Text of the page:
New report shows significant drop in new mortgages in Canada

Credit card spending higher than ever

By Saeed Akhtar, The Milton Reporter
New mortgages growth saw an 8.1 percent decline across the country in Q4 2021 when compared to Q4 2020, according to Equifax Canada’s most recent Market Pulse consumer credit trends and insights report, amid an increasing demand of credit cards.
The biggest drop in new mortgages was seen in some of the hottest housing markets like Toronto and Hamilton with a 16.1 percent and 18.7 percent drop respectively when compared to Q4 2020.
“There’s no question that sky-rocketing house prices have decreased housing affordability across all segments,” said Rebecca Oakes, AVP of Advanced Analytics at Equifax Canada. “In addition to high house prices, lenders have also started to move interest rates up in anticipation of rate rises from the Bank of Canada. This could also be limiting the purchasing capacity of many consumers.”
The average loan amount for new mortgages shows a 10.1 percent increase in Q4 2021 when compared to Q4 2020 but it has dropped by 1.5 percent when compared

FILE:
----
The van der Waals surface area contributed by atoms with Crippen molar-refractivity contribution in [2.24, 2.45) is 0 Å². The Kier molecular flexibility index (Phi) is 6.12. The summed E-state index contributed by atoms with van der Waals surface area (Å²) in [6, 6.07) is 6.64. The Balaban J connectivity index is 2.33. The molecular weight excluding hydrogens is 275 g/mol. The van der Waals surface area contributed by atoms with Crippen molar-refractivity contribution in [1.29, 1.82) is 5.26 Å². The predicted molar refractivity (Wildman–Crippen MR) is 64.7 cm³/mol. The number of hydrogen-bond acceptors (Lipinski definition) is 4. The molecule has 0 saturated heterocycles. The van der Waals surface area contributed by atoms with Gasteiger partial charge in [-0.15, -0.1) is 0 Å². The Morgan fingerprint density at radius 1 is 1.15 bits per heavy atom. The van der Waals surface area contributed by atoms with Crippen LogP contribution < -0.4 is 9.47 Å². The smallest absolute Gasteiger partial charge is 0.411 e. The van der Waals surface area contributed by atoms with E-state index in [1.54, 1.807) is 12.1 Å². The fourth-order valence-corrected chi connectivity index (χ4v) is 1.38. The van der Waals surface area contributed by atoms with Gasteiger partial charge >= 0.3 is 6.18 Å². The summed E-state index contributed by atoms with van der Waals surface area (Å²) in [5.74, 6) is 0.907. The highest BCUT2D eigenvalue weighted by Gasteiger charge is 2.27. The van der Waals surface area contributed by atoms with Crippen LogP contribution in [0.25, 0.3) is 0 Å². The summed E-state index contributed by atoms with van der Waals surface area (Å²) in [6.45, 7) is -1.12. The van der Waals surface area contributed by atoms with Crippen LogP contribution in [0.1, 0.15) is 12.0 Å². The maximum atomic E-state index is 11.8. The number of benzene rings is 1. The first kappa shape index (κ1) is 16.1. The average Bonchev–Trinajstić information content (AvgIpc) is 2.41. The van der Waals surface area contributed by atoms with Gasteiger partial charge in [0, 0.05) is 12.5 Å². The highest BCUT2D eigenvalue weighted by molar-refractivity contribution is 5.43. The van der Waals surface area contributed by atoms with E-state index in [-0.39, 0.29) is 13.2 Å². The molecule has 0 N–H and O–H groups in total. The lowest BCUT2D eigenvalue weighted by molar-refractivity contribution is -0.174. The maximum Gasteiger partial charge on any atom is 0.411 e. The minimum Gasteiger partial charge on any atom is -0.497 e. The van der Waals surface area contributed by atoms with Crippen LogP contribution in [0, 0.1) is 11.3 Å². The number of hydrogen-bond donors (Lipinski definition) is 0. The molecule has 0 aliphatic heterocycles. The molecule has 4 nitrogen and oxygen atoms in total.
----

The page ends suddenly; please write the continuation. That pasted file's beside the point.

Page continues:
to the previous quarter Q3 2021. This is the first time that the average loan amount for new mortgages has shown a quarter-over-quarter drop since the pandemic began.
Oakes noted this may be a sign of average home prices stabilizing. However, continued demand and lack of supply could lead to further rises in the property prices. The average loan amount for new mortgages is at $355K as of Q4 2021.
Meanwhile, total consumer credit card spending was up by 14.4 percent when compared to Q4 2020 and 9.8 percent from the last quarter. The average monthly credit spend per credit card consumer is now $2,205, up by 15.2 percent this quarter when compared Q4 2020 and up by 6.8 percent when compared to the pre-pandemic period Q4 2019.
“The holiday period always leads to an increase in spending, but Q4 2021 saw higher than ever average credit card spending per credit card consumer,” said Oakes. “Consumer payment behavior is slowly getting back to pre-pandemic levels as disposable income from government benefits depletes, but consumers are making less payment for every dollar spent compared to the same time period last year.”
Consumers are paying $0.96 for every dollar spent, which is down by 2.9% when compared to Q4 2020. Higher spend is also reflected in overall credit card balance which was up by 2.4 percent when compared to Q4 2020.
Credit card demand is increasing again with new card growth finally reaching pre-pandemic levels. The average credit limit on new cards has risen by 23.2 percent from Q4 2020 ($4,966) due to higher demand and lender confidence, the Equifax report added.